The Other Half and I drove up to Huntly this morning to buy a few groceries and fill the Land Rover with diesel.
I paid for the groceries in cash, which is my preference as it makes it easier to manage the money day to day, and then we went to the service station.
I filled the Land Rover with diesel but when I went to pay, my Visa debit card was declined twice.
The OH came in to the kiosk to pay, but her card was declined too.
While she filled out a form promising to pay the service station the money owing, I used her mobile phone to call our bank, Abbey (or Santander as it now wants to be known).
Or rather, tried to call.
First, I tried the Abbey Chequeline number on the back of the card. This is the number you’re supposed to call when a transaction is declined.
The number isn’t available.
Next, I tried the standard Customer Services number.
It starts with a very long message about changes to the bank’s services and the way phone banking is handled.
Of course, a very long message means spending a long time on a mobile phone, from which call charges are much higher and so the phone’s balance was falling rapidly.
Finally, I reached the navigation menu and selected Option Four, which is supposed to put you through to someone who deals with “declined transactions”.
I had to type my card number and date of birth into the phone so the bank’s computer could identify me, but the mobile phone is small and the buttons are tiny so I mis-hit one number and found myself bounced off the system as Abbey’s computer hung up on me.
I had to repeat the whole process and, yes, that meant the mobile phone’s balance whizzed downwards.
This time I did get past the typed login, only to find that I had not reached the “failed transactions” section. Instead, I found myself being given my balance details by one of those dreadful robotic voices.
And then the phone’s balance ran out—and with our cards declined we couldn’t put any more money on the phone.
Fortunately, the service station was happy to take a signed form stating that we would pay in 30 days although, bizarrely, they wouldn’t accepted a signed cheque for the outstanding amount!
We came home and I phoned Abbey from the landline.
After navigating the labyrinthine call handling system I finally managed to get through to a callhandler—somewhere in Asia and with a less than good understanding of English.
By now, I was getting very annoyed with Abbey.
I’ve been with the bank for more than 15 years and have stuck with them because, unlike the other banks both the OH and I have been with, they’ve always been easy to deal with, make few mistakes and, when they do, they’ve resolved the problem speedily.
Not any more.
Anyway, I finally managed to give the call handler my name, date of birth, account number and card number.
He asked for my main contact number, but as I started to give it I was cut off.
I was fuming by this point.
I phoned Abbey again, listened to the long-winded messages, navigated the endless options, heard my balance again, and finally found myself talking to another call handler.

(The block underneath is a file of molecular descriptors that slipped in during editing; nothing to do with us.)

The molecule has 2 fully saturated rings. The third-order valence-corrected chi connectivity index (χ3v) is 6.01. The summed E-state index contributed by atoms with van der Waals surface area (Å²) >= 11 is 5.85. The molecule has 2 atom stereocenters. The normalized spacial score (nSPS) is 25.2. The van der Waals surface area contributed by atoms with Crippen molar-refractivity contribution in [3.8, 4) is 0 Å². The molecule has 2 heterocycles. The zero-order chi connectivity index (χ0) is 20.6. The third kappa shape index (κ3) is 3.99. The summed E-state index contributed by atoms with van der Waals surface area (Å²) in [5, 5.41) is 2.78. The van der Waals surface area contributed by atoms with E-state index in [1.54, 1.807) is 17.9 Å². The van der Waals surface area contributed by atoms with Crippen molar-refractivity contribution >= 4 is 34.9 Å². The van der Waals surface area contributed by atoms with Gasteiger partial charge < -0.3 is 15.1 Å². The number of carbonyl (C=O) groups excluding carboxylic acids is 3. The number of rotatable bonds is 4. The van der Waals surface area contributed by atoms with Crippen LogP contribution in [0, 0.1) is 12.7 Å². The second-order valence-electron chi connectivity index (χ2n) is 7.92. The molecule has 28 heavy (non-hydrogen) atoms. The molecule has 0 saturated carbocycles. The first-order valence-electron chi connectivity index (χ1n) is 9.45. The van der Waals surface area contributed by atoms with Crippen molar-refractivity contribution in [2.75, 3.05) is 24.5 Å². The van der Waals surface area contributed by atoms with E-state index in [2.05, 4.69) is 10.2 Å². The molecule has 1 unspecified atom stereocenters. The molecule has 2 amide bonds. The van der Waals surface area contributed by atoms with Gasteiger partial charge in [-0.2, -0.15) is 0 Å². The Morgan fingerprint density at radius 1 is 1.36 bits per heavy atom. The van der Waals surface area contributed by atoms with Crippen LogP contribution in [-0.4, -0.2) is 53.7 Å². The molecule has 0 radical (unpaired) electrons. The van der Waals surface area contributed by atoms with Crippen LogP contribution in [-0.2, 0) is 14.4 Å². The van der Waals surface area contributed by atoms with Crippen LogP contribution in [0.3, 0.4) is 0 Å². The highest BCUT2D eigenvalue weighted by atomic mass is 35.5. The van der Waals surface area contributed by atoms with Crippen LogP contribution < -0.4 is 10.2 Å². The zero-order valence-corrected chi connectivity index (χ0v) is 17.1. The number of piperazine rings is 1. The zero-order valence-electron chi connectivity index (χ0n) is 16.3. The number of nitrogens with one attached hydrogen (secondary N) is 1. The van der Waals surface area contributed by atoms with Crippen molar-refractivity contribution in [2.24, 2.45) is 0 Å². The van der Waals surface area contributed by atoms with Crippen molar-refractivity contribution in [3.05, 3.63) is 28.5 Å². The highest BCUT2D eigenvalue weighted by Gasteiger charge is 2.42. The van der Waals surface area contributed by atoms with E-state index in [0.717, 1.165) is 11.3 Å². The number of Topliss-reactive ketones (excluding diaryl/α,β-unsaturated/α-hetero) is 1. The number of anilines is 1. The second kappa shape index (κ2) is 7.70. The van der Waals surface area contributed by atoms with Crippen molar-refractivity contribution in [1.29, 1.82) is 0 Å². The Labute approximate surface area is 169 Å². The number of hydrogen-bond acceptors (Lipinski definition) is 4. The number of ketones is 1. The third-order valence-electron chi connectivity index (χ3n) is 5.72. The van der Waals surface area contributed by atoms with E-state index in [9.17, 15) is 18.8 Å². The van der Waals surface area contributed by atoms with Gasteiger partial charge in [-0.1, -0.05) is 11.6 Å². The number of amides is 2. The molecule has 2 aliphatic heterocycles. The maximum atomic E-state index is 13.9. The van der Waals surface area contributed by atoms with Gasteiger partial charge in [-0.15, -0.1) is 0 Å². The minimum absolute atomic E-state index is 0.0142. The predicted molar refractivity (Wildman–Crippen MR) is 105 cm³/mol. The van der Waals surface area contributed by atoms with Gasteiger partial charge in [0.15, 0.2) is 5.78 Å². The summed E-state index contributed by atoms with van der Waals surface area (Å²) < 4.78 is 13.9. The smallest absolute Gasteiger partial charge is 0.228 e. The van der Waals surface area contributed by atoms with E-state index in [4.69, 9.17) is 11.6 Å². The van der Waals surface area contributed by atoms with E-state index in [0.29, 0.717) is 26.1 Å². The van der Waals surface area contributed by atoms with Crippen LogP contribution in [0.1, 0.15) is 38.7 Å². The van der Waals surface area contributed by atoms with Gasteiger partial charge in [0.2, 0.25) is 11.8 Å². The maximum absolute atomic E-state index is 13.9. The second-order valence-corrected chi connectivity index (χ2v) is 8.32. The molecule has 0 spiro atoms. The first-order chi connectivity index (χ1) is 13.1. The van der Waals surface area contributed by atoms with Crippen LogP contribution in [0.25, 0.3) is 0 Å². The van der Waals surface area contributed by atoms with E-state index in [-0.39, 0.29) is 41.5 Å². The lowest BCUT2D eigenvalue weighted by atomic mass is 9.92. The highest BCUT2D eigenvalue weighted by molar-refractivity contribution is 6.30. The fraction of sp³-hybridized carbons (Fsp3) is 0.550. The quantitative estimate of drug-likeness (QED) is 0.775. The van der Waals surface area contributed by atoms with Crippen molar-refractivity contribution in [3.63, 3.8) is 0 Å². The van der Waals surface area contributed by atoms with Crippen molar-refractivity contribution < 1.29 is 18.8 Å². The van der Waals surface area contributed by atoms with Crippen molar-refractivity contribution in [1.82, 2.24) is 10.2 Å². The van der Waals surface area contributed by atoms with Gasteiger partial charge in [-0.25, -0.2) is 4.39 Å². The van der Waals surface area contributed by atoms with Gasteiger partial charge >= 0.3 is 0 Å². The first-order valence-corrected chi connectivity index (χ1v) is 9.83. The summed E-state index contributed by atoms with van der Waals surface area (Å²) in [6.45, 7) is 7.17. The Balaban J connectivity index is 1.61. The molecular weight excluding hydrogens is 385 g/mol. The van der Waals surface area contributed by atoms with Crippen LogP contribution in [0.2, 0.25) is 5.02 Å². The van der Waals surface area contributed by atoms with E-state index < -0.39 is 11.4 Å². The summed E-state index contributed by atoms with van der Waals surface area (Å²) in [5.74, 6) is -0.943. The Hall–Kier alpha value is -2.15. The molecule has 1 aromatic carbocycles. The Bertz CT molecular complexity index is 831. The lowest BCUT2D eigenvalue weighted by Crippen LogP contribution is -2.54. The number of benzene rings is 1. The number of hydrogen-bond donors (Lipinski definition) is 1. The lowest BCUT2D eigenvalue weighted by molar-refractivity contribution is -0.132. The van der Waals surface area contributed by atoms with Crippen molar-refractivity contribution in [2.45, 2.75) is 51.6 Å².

He told me Abbey’s Fraud Department believed our account to be fraudulent and had put a stop on it.
I asked why they had not contacted us.
The call handler said he couldn’t say.
I asked what we could do.
He said the Fraud Department was not open at the weekend and could only be contacted on weekdays between 9am and 5pm, adding that we would have to go to our local branch in person and speak to a member of staff.
I pointed out that it’s Saturday, that we now have no access to our money for the rest of the weekend, that we were now seriously inconvenienced on top of the embarrassment of having our cards turned down in front of a dozen people, and that we’re going to have to drive more than an hour to the nearest branch on Monday.
He was completely disinterested and reiterated that “the Fraud Department is open on weekdays from 9am to 5pm”.
I told him we’d get the problem sorted, but that was the end of our banking with Abbey.
Next, I tried contacting Abbey’s Complaints Department but unsurprisingly that only operates from 9am to 5pm on weekdays as well.
I tried a couple of other contact options as well, but again found access to Abbey’s departments is limited to weekdays, from 9am to 5pm.
So, we’re pushed into using electronic banking and payment systems on the grounds of security and convenience, we’re encouraged to rely on them 24/7, and we’re told the bank wants to keep us happy by offering good and convenient service.
But if anything goes wrong, then you just have to accept that you can’t access any of the things that money buys—use of your phone, use of your car, purchases of groceries, etc etc.
And you have to accept that the bank will only do something to correct any problems from Monday to Friday between 9am and 5pm.
To make matters worse, we normally keep a cash reserve at home for unexpected eventualities but it’s been eroded because of customers failing to buy the pigs they’ve ordered and we haven’t had the chance to top it up.
Abbey’s staff are going to be a flea in their ear on Monday, when the Other Half will have to take a day off work—yes, first day back at school after the holidays—and we’ll both have to traipse into Aberdeen to get something done.
Now we just have to find another bank. Not easy when we’ve had major problems with most of them in the past.